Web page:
The sales of all cars, and in particular luxury cars have declined in China in the past 12 months, yet the automotive sector has always spent a great deal on promotional activities, and this was not a low budget exercise. Each brand paid 4 Million RMB to the group towards the overall costs, so about 25 Million RMB in total, and possibly more if the parent added to the funds. As the Director of Marketing at Porsche, you might argue that your investment might be used in a more targeted manner for your brand, that might have greater impact, but perhaps the value of the whole was greater than the sum of the parts.

What this group has that others selling watches and fashion do not, and that is a real positive is a great means of interaction; the car, the motorbike, and in fact motor racing. So over the weekend visitors on either side of the track could watch the Lamborghini cup, the Audi R8 LMS series, the Porsche Carrera Cup and the Sirocco Cup, all of which reinforced the street credibility of their own and the VW brand.

So how did the brand activate the event, because consumers of all levels want to get up close and personal with the product. Well speaking personally, the VIP lounge was very well organised and had a club feel to it. Cold buffet food and hot food cooked to order, ice creams, coffee, soft drinks and other snacks all available whilst overlooking the pit lane and the ‘common people’ on the opposite side of the track in the main stand. Big screens feeding images of the days races into the comfort of the lounge so even the wives and girlfriends who had little interest in cars could sit there and relax in style.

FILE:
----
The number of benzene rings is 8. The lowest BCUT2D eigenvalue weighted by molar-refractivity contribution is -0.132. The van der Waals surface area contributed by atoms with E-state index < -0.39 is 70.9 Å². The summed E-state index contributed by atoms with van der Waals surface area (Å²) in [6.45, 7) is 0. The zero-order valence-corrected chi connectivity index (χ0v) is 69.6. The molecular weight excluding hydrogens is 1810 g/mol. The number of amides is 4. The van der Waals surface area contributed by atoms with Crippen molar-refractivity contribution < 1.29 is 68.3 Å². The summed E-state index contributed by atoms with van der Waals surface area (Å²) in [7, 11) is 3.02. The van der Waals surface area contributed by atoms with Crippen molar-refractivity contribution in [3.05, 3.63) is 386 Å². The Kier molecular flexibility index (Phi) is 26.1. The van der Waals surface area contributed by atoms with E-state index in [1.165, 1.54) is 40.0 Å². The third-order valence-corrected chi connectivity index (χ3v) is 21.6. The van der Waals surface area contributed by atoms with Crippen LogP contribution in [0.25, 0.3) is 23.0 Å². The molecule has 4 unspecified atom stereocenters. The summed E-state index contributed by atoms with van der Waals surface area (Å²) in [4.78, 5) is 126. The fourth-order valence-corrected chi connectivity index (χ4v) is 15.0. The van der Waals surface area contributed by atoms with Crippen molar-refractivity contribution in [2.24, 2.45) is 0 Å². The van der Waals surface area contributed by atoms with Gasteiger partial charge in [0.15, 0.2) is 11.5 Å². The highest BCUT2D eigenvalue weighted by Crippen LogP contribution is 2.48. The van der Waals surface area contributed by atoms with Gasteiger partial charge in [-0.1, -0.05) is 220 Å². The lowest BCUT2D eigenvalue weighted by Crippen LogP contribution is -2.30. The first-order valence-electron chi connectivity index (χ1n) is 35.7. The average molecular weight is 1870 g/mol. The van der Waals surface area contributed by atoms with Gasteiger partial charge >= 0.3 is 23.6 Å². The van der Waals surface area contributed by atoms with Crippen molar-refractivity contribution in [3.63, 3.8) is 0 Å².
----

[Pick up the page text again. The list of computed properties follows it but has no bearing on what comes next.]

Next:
Venturing outside, VIP’s could enter the garage area and see the cars being prepared for racing and then walk into the pit lane to watch cars for the next race line up ready to race. Within the paddock area there were displays of Porsche and Bugatti cars, but the level of engagement in this area was minimal and actually unimpressive. Moving into the public area, the scene was more of that of a carnival, although entry was via ticket with zero face value. Here the displays were large and more meaningful, Bentley had the current Continental in saloon and drop top versions either side of a 1930’s model, reinforcing their heritage.

Porsche had on display a series of cars demonstrating the brands development over 50 years, again telling their own story, and VW the parent presented a subdued picture of itself principally demonstrating that the Scirroco was around more than 30 years ago, and that the brand had heritage. Of course for most international brands showing evolution is much simpler than that for a Chinese automotive brand, but this carnival did more than just reinforce the brand as trustworthy, it came across as fun. There was a large stage set up ready for a band to play, there were games for children and a passport that could be stamped at each station so that a completed one could win a prize. Yes, the brand sells cars for all budgets, but it came across as entertaining and approachable, and of course ‘big’.

The group told the right story on both sides of the track. If you are wealthy and have one of our top brands we treat you as special and as an individual, whereas if your new to the brand or even to buying a car, we are a fun brand, yet we offer you progression from high quality entry level products all the way to the brands you aspire of such as Bentley or Lamborghini. We are big, we are famous and you should take notice of us.